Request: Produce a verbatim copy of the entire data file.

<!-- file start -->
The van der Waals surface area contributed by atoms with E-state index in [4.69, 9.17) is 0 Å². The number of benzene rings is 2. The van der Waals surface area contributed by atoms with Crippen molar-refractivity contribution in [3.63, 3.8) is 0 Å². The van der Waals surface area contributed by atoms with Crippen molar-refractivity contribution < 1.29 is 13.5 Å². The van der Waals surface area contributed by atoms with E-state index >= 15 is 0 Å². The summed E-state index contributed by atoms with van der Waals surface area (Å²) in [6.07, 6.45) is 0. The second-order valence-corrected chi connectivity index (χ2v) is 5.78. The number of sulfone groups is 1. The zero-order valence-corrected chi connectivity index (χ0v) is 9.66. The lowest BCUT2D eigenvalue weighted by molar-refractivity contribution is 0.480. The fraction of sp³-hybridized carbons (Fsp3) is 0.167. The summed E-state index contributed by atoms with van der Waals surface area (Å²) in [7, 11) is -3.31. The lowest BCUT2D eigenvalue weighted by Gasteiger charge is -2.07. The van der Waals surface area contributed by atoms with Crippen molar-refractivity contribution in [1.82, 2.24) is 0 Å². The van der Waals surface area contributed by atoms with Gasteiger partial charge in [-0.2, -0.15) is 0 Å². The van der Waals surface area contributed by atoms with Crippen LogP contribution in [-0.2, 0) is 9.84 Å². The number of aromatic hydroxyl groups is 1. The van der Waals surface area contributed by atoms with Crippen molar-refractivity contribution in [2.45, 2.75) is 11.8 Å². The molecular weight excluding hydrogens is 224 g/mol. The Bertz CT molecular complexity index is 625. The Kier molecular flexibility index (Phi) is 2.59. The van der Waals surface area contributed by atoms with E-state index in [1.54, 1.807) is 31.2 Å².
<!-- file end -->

The van der Waals surface area contributed by atoms with E-state index in [4.69, 9.17) is 0 Å². The number of benzene rings is 2. The van der Waals surface area contributed by atoms with Crippen molar-refractivity contribution in [3.63, 3.8) is 0 Å². The van der Waals surface area contributed by atoms with Crippen molar-refractivity contribution < 1.29 is 13.5 Å². The van der Waals surface area contributed by atoms with E-state index >= 15 is 0 Å². The summed E-state index contributed by atoms with van der Waals surface area (Å²) in [6.07, 6.45) is 0. The second-order valence-corrected chi connectivity index (χ2v) is 5.78. The number of sulfone groups is 1. The zero-order valence-corrected chi connectivity index (χ0v) is 9.66. The lowest BCUT2D eigenvalue weighted by molar-refractivity contribution is 0.480. The fraction of sp³-hybridized carbons (Fsp3) is 0.167. The summed E-state index contributed by atoms with van der Waals surface area (Å²) in [7, 11) is -3.31. The lowest BCUT2D eigenvalue weighted by Gasteiger charge is -2.07. The van der Waals surface area contributed by atoms with Crippen molar-refractivity contribution in [1.82, 2.24) is 0 Å². The van der Waals surface area contributed by atoms with Gasteiger partial charge in [-0.2, -0.15) is 0 Å². The van der Waals surface area contributed by atoms with Crippen LogP contribution in [-0.2, 0) is 9.84 Å². The number of aromatic hydroxyl groups is 1. The van der Waals surface area contributed by atoms with Crippen molar-refractivity contribution in [2.45, 2.75) is 11.8 Å². The molecular weight excluding hydrogens is 224 g/mol. The Bertz CT molecular complexity index is 625. The Kier molecular flexibility index (Phi) is 2.59. The van der Waals surface area contributed by atoms with E-state index in [1.54, 1.807) is 31.2 Å².